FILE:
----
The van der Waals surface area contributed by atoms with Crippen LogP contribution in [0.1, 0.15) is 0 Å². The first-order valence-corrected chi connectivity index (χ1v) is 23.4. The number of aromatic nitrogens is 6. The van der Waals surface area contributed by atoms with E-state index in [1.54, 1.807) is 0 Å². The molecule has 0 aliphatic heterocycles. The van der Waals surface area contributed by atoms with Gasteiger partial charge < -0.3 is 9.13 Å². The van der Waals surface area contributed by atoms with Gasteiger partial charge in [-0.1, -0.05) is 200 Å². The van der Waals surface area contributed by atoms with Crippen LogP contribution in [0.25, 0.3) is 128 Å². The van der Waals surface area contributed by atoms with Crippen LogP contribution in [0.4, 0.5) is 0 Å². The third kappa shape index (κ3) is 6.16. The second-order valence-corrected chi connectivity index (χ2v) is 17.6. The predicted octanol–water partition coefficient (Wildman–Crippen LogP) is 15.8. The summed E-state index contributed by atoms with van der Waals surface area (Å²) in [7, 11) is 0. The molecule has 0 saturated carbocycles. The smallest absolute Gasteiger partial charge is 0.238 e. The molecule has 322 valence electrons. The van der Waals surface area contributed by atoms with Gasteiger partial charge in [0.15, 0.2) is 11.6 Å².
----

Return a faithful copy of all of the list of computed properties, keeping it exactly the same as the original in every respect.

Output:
The van der Waals surface area contributed by atoms with Crippen LogP contribution in [0.1, 0.15) is 0 Å². The first-order valence-corrected chi connectivity index (χ1v) is 23.4. The number of aromatic nitrogens is 6. The van der Waals surface area contributed by atoms with E-state index in [1.54, 1.807) is 0 Å². The molecule has 0 aliphatic heterocycles. The van der Waals surface area contributed by atoms with Gasteiger partial charge < -0.3 is 9.13 Å². The van der Waals surface area contributed by atoms with Gasteiger partial charge in [-0.1, -0.05) is 200 Å². The van der Waals surface area contributed by atoms with Crippen LogP contribution in [0.25, 0.3) is 128 Å². The van der Waals surface area contributed by atoms with Crippen LogP contribution in [0.4, 0.5) is 0 Å². The third kappa shape index (κ3) is 6.16. The second-order valence-corrected chi connectivity index (χ2v) is 17.6. The predicted octanol–water partition coefficient (Wildman–Crippen LogP) is 15.8. The summed E-state index contributed by atoms with van der Waals surface area (Å²) in [7, 11) is 0. The molecule has 0 saturated carbocycles. The smallest absolute Gasteiger partial charge is 0.238 e. The molecule has 322 valence electrons. The van der Waals surface area contributed by atoms with Gasteiger partial charge in [0.15, 0.2) is 11.6 Å².